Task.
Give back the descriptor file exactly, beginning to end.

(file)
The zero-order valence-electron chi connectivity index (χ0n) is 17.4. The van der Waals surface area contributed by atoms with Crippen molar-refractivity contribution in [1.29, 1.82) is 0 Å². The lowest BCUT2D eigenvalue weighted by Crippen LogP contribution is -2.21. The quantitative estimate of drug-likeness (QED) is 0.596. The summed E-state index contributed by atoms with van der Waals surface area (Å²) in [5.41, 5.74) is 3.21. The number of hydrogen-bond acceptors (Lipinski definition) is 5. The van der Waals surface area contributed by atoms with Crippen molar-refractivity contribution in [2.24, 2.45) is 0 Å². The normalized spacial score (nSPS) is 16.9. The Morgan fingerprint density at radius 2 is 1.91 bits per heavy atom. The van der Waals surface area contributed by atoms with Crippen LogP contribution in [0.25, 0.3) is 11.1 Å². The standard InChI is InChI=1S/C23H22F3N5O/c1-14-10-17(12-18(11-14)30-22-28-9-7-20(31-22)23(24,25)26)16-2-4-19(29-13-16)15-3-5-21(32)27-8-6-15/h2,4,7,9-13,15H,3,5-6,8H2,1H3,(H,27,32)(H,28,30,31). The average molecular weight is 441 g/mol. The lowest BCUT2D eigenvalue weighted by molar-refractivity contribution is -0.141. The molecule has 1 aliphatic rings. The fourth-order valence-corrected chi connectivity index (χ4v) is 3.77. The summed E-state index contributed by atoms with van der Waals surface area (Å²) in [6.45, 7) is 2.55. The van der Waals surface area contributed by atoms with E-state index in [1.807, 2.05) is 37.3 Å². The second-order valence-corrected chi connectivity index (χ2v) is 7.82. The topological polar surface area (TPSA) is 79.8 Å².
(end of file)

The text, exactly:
The zero-order valence-electron chi connectivity index (χ0n) is 17.4. The van der Waals surface area contributed by atoms with Crippen molar-refractivity contribution in [1.29, 1.82) is 0 Å². The lowest BCUT2D eigenvalue weighted by Crippen LogP contribution is -2.21. The quantitative estimate of drug-likeness (QED) is 0.596. The summed E-state index contributed by atoms with van der Waals surface area (Å²) in [5.41, 5.74) is 3.21. The number of hydrogen-bond acceptors (Lipinski definition) is 5. The van der Waals surface area contributed by atoms with Crippen molar-refractivity contribution in [2.24, 2.45) is 0 Å². The normalized spacial score (nSPS) is 16.9. The Morgan fingerprint density at radius 2 is 1.91 bits per heavy atom. The van der Waals surface area contributed by atoms with Crippen LogP contribution in [0.25, 0.3) is 11.1 Å². The standard InChI is InChI=1S/C23H22F3N5O/c1-14-10-17(12-18(11-14)30-22-28-9-7-20(31-22)23(24,25)26)16-2-4-19(29-13-16)15-3-5-21(32)27-8-6-15/h2,4,7,9-13,15H,3,5-6,8H2,1H3,(H,27,32)(H,28,30,31). The average molecular weight is 441 g/mol. The lowest BCUT2D eigenvalue weighted by molar-refractivity contribution is -0.141. The molecule has 1 aliphatic rings. The fourth-order valence-corrected chi connectivity index (χ4v) is 3.77. The summed E-state index contributed by atoms with van der Waals surface area (Å²) in [6.45, 7) is 2.55. The van der Waals surface area contributed by atoms with E-state index in [1.807, 2.05) is 37.3 Å². The second-order valence-corrected chi connectivity index (χ2v) is 7.82. The topological polar surface area (TPSA) is 79.8 Å².